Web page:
There are major gender differences in healthcare utilization of type 2 diabetes patients in Germany despite a high rate of participation in disease management programs to treat diabetes mellitus in this region, according to a cohort study in the July issue of the American Journal of Managed Care.
Heike U. Krämer, MSc, from the division of clinical epidemiology and aging research at the German Cancer Research Center in Heidelberg, Germany, and colleagues evaluated 1,146 patients with type 2 diabetes in southwest Germany recruited between October 2008 and March 2010 in the primary care setting.
In this cohort of patients, the researchers found a higher cardiovascular comorbidity in men, whereas women suffered more often from depression, irrespective of quality of glycemic control and self-reported general health status. Analyzing the healthcare utilization in outpatient and inpatient care settings, they found no or marginal differences between men and women regarding the number of general practitioner and medical specialist appointments, the number of prescribed medications, hospitalization and rehabilitation. However, after stratifying for glycemic control, in the group of patients with poor glycemic control, men had significantly lower numbers of general practitioner appointments and numbers of prescribed medications than women.
After bivariate analyses, the researchers used multivariate Poisson and logistic regression models to estimate the effect of sex on the number of general practitioner and medical specialist appointments, prescribed medications, hospitalizations and inpatient rehabilitations, with additional consideration of glycemic control levels. Poor glycemic control was defined as glycated hemoglobin at least 7.5 percent.
In total, 905 participants had acceptable glycemic control and 237 participants had poor glycemic control. Poor glycemic control was more prevalent in men than in women (23 percent vs. 18 percent). Bivariate analyses among participants with poor glycemic control showed significantly fewer general practitioner and medical specialist appointments, a lower number of medications and longer rehabilitation stays in men than in women.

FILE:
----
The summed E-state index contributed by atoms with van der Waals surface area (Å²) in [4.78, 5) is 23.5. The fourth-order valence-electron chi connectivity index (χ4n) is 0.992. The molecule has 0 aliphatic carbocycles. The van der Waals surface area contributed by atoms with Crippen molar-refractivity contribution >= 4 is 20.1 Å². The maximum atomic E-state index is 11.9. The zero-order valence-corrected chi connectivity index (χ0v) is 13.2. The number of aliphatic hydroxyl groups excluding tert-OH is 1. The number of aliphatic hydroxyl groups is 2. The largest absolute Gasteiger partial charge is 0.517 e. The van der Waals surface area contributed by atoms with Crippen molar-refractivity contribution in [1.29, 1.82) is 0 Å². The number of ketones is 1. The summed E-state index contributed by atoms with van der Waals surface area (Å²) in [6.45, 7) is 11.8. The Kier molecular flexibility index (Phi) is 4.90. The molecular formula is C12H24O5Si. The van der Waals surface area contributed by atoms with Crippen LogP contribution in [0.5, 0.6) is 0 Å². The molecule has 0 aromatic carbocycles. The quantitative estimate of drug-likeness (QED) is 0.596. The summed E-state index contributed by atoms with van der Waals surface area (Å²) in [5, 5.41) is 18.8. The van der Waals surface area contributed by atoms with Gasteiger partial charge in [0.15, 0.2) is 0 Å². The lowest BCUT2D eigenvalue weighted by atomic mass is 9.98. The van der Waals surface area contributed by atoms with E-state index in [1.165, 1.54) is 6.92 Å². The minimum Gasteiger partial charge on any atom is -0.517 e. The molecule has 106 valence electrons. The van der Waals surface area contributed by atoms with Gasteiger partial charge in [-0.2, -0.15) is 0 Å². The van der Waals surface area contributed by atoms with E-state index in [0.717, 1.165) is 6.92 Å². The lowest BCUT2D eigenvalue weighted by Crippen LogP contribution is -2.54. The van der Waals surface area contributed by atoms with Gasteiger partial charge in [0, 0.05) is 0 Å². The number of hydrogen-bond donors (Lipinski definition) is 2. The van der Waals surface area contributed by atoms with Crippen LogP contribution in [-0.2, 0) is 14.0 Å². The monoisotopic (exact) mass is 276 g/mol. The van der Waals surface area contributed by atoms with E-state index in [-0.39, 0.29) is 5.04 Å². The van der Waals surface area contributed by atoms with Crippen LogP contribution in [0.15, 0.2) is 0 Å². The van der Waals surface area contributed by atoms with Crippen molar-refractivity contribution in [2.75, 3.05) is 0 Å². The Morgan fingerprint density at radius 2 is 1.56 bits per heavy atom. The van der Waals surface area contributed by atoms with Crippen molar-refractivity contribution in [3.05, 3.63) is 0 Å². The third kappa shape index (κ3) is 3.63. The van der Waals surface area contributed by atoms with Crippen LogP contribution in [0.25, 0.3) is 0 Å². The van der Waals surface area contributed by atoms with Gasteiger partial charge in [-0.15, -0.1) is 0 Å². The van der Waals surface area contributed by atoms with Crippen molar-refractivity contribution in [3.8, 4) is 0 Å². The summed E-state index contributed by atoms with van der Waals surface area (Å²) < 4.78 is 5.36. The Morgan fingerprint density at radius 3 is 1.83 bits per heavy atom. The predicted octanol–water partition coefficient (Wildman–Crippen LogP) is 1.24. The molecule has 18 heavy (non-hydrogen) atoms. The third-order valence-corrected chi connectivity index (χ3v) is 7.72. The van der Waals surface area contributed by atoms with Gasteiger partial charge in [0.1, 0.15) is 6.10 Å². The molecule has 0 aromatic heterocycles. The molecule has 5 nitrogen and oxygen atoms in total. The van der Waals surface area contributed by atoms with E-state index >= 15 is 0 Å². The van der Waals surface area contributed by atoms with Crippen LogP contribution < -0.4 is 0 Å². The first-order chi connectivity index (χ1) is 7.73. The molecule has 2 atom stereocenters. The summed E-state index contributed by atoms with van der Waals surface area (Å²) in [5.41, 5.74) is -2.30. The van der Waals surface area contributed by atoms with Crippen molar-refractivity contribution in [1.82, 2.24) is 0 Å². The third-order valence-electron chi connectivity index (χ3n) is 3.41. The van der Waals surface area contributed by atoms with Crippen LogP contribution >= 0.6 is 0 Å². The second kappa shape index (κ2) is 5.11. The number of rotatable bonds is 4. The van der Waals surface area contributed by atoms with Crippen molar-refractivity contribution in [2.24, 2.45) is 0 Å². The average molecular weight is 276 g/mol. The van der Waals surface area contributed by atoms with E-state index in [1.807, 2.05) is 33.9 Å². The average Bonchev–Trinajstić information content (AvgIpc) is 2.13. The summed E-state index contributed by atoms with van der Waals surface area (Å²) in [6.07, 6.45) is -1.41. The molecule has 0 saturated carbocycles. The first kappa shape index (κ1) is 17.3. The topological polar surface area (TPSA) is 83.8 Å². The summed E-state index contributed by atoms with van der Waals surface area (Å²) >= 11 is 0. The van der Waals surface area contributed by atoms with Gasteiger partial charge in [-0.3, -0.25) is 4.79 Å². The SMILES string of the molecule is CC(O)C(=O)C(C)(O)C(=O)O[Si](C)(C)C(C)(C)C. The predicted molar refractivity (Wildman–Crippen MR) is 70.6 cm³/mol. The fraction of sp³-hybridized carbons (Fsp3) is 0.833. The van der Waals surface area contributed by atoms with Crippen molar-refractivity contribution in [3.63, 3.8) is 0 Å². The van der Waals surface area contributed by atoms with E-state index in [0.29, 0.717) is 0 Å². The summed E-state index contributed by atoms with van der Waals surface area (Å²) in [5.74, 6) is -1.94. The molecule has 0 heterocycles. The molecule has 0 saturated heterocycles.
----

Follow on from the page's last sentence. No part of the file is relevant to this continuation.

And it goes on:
Multivariate regression analyses among participants with poor glycemic control confirmed statistically significant gender differences for general practitioner appointments and number of prescribed medications for men compared with women. Gender differences regarding inpatient care were less evident.
Krämer et al noted that the cross-sectional analyses of baseline data of a large cohort study of patients with type 2 diabetes mellitus of whom 80 percent were enrolled in a type 2 diabetes-specific disease management program were performed to investigate gender differences in healthcare utilization. Gender differences regarding inpatient care were far less evident.
“Health authorities should concentrate on gender-specific healthcare differences being still inherent in disease management programs to diabetes mellitus in order to improve quality of healthcare,” the researchers wrote.
The study authors recommended that future research should focus attention on gender-specific approaches to healthcare delivery to improve quality and access to care. “Examples might include introducing gender-focused diabetes treatment and training programs offered by statutory health insurances. Future research should focus on gender differences in the access to healthcare and its potential effect on diabetes progression,” they wrote.